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Hierarchy and Inheritance Best Practices

Lifecycle uses a hierarchy model of organizations and applications for configuration management. Configuration is set at the highest required level and inherited downwards.

Lifecycle Hierarchy Model



Root Organization

  • default level for reference policies

  • can be renamed to your organization

  • uses the static ROOT_ORGANIZATION_ID through the API


(Sonatype Firewall)

  • container for connect Sonatype Firewall proxy reports

  • only for Sonatype Firewall users


  • container used to organize application

  • free form naming can use prefixes and suffixes

  • an internal organization id is set when created

  • the "Sandbox Organization" is created by default


  • a scan point for analysis and reporting

  • created with a custom PublicID for scripting and scanning

  • free form naming may include version numbers

The following table displays common considerations for organizing your application hierarchy model. The top three (highlighted in yellow) are the most common.

Use case


User access control

  • applications by business units to mirror directory service groups

  • access is granted, not revoked

Policy differentiation

  • applications with shared enforcement requirements

  • ie. separating legacy from active development

  • ie. enable enforcement for critical applications

Regulatory requirement

  • sensitive applications which need to remain isolated

  • deprecated applications where the component data needs to be retained

Shared configuration

  • common SCM, grandfathering*, reporting, and monitoring configuration

* As part of our inclusive language initiatives, we have renamed this feature to Legacy Violations starting with release 167.

Reporting grouping

  • grouping application together that need to be in a shared report

Micro-service architecture

  • individual micro services built as an overall application

Application versioning

  • monitoring multiple active application versions in development and production

Start with an inventory of your applications

  • create a spreadsheet of your applications to align with your hierarchy considerations.

  • use existing naming as much as possible to help with automation in your build environment.

  • The application PublicID should match your build environment variables.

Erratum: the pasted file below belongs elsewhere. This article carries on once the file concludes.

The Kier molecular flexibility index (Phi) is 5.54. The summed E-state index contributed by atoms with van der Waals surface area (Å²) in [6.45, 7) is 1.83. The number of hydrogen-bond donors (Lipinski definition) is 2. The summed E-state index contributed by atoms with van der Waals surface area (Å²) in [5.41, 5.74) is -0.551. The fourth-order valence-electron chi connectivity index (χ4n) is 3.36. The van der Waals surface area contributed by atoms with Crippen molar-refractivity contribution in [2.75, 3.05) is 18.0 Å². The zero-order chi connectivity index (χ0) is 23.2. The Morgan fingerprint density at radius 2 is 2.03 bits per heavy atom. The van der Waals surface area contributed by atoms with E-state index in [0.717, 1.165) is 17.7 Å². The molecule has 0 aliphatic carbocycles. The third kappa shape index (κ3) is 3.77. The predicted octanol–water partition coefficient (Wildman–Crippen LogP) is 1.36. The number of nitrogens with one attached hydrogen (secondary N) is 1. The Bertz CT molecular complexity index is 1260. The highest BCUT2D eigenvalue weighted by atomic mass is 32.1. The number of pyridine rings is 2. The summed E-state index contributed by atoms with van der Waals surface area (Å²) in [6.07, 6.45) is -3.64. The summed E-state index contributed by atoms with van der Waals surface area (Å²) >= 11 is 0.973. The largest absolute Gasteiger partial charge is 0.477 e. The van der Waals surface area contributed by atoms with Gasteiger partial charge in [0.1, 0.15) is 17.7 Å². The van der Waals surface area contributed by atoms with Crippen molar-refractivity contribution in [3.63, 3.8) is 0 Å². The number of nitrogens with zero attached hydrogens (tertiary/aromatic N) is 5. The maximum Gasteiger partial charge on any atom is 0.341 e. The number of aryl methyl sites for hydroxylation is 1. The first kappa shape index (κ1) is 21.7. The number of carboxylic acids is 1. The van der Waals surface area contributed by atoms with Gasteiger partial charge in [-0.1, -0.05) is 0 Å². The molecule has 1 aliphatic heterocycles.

• Renaming and moving applications after they have been created is very time-consuming.

  • Use application categories to flag applications with common policy considerations.

Avoid using a complicated hierarchy

  • Start with only the considerations that are most important. Keep it simple.

  • Avoid overly complicated configurations as that often does not provide any value and will not scale.

  • Avoid creating busy work that does not provide value

Policies are inherited, they cannot be revoked

  • Policies will apply to all applications below where they are created.

  • When a policy applies to a subset of the applications, consider using application categories.

Pilot enforcement using policy action overrides

  • Enabled enforcement for the entire enterprise is not always appropriate.

  • Using policy action overrides allows you to start enforcing policy actions for a subset of applications

  • Set the overrides on the organization level for all the applications under them.

Scope policies to an application category when they apply to only a subset of applications

  • Keep policies scoped to an application category at the root organization level.

Create policies at the organization or application level when needing a unique requirement

  • Setting policies on an organization or application level doesn't scale over the long run.

  • They can lead to duplicative policies and gaps in policy coverage while being confusing to manage.

  • Typically, architecture policies only apply to a single organization group.

  • Use application categories to scope policies set at the root organization level when you need a different policy for only some applications.

Using organizations for maintenance tasks

  • Organizations may be used as a grouping for mixed maintenance purposes.

    • To_Review → when an application was onboarded to automatic app creation

    • Archive → for when an application is not being scanned but you need to retain the report

Using organization prefixes for sorting

  • The following special characters can be used in organization names to sort them to the top.

    • hyphen (-), period (.), and underscore (_)

    • You may also use a space however, beginning spaces are ignored and not included.

    • You can use something like 'zzz_' to sort the organization to the bottom.

  • Keep sub-organizations together using a common prefix.